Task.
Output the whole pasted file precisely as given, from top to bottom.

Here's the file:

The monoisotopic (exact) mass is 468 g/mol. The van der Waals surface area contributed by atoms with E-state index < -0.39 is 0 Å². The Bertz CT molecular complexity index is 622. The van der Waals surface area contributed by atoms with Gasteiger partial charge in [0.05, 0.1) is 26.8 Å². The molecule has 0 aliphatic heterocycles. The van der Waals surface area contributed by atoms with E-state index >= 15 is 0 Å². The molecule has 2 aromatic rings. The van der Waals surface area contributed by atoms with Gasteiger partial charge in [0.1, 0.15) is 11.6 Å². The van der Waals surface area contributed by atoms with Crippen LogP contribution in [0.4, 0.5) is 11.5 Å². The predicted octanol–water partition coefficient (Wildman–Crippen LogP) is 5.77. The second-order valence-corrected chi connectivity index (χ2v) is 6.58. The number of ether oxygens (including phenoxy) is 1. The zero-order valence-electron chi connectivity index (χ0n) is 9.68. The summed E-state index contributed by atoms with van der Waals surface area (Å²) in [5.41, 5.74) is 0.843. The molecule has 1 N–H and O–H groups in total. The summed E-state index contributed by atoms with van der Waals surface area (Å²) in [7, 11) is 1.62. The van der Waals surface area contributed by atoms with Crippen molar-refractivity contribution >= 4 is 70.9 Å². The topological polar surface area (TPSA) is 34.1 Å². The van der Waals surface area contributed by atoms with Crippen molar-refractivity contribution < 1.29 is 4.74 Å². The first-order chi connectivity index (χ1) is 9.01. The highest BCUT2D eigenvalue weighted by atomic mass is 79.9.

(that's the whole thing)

The monoisotopic (exact) mass is 468 g/mol. The van der Waals surface area contributed by atoms with E-state index < -0.39 is 0 Å². The Bertz CT molecular complexity index is 622. The van der Waals surface area contributed by atoms with Gasteiger partial charge in [0.05, 0.1) is 26.8 Å². The molecule has 0 aliphatic heterocycles. The van der Waals surface area contributed by atoms with E-state index >= 15 is 0 Å². The molecule has 2 aromatic rings. The van der Waals surface area contributed by atoms with Gasteiger partial charge in [0.1, 0.15) is 11.6 Å². The van der Waals surface area contributed by atoms with Crippen LogP contribution in [0.4, 0.5) is 11.5 Å². The predicted octanol–water partition coefficient (Wildman–Crippen LogP) is 5.77. The second-order valence-corrected chi connectivity index (χ2v) is 6.58. The number of ether oxygens (including phenoxy) is 1. The zero-order valence-electron chi connectivity index (χ0n) is 9.68. The summed E-state index contributed by atoms with van der Waals surface area (Å²) in [5.41, 5.74) is 0.843. The molecule has 1 N–H and O–H groups in total. The summed E-state index contributed by atoms with van der Waals surface area (Å²) in [7, 11) is 1.62. The van der Waals surface area contributed by atoms with Crippen molar-refractivity contribution >= 4 is 70.9 Å². The topological polar surface area (TPSA) is 34.1 Å². The van der Waals surface area contributed by atoms with Crippen molar-refractivity contribution < 1.29 is 4.74 Å². The first-order chi connectivity index (χ1) is 9.01. The highest BCUT2D eigenvalue weighted by atomic mass is 79.9.